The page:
How is matcha made?

In Part 1 we talked about the stunning farm. Now let’s jump into the process! What I have noticed is that the concept of Matcha is still lost to some. Many aren’t seeing the correlation between Matcha and Green Tea, I think maybe it’s because of its name. If we were being less creative we could simply call it green tea powder because in a way that is what it is. Matcha is Green Tea leaves grounded up into a powder. Sounds simple right? Well, while the concept is simple, the process to move from plant to powder is intricate. I would even call it an art. Let me explain, because I for one was so excited to see the entire process first hand!


Plant to Powder

As you may have guessed the first thing is planting and growing the tea. Remember I told you that EVERYTHING matters? Well it starts from the very soil. As previously mentioned, our supplier’s farm is located in a place which has the perfect geographical conditions for the tea plant to thrive. When it is close to the time for harvesting (about 6 or so weeks before) the plants are shaded. This shading is to build up on chlorophyll. This is c-r-i-t-i-c-a-l and it is from this very step that we separate the “sheep from the goat”. That bright green signature colour of our PetitPoppers is because of this step. When you buy Matcha it should be bright green. If it’s not, you are essentially wasting your money because there aren’t much if any nutrients in the powder. If your Matcha looks yellow or worst yet brown… I’ve got bad news for you. You are in for a very bitter surprise.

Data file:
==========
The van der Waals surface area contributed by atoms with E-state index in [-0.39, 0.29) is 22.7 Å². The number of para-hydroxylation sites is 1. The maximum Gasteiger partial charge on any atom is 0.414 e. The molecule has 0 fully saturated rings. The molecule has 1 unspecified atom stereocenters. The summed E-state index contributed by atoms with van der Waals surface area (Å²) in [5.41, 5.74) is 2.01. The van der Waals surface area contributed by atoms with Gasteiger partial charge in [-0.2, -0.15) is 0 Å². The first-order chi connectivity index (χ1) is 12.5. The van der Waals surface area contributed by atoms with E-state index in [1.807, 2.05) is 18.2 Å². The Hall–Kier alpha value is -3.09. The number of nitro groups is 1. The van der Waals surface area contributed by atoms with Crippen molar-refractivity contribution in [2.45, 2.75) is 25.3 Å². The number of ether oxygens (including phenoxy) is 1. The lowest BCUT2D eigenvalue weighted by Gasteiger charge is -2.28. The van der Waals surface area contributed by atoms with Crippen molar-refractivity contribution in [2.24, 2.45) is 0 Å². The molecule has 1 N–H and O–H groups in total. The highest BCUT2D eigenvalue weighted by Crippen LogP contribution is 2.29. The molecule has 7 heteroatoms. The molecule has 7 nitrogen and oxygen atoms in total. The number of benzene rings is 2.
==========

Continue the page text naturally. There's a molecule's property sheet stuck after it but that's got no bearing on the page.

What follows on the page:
How exactly are these leaves harvested? Green tea leaves are harvested via two main ways. For commercial use, Matcha (the type used in mass production of sweets etc) a big chopper is used. The tops of the tea plant are chopped off and that is the signature curve you see on most tea farms. With this method stems, leaves and branches are collected all at once. It’s very quick with a high turnover. However, since there isn’t much control over the leaves that are picked (sometimes older more mature leaves are in the mix) it makes for a lower quality powder. This powder sometimes isn’t as vivid green and the Matcha may not be as smooth.

The other method is by picking the leaves by hand. Yes, by hand. Labourers take their baskets and walk through the farm picking the best and youngest leaves. These are the ones that are softest, bright green and are mostly found in the middle of the tea plant. It is a very labour intensive process and that is why very high quality Matcha tends to be on the more pricey side. This method is ideal for intensive quality control. These are the leaves that are chosen for Ceremonial Grade Matcha.

After the leaves are collected via both methods, they are transferred to the factory where they are further separated by quality. We will get into the details of the factory in our next release! Guys I hope by now you are getting a better understanding of what Matcha is. As you can see there aren’t any additives, ingredients or other substances. Matcha is pure Green Tea.


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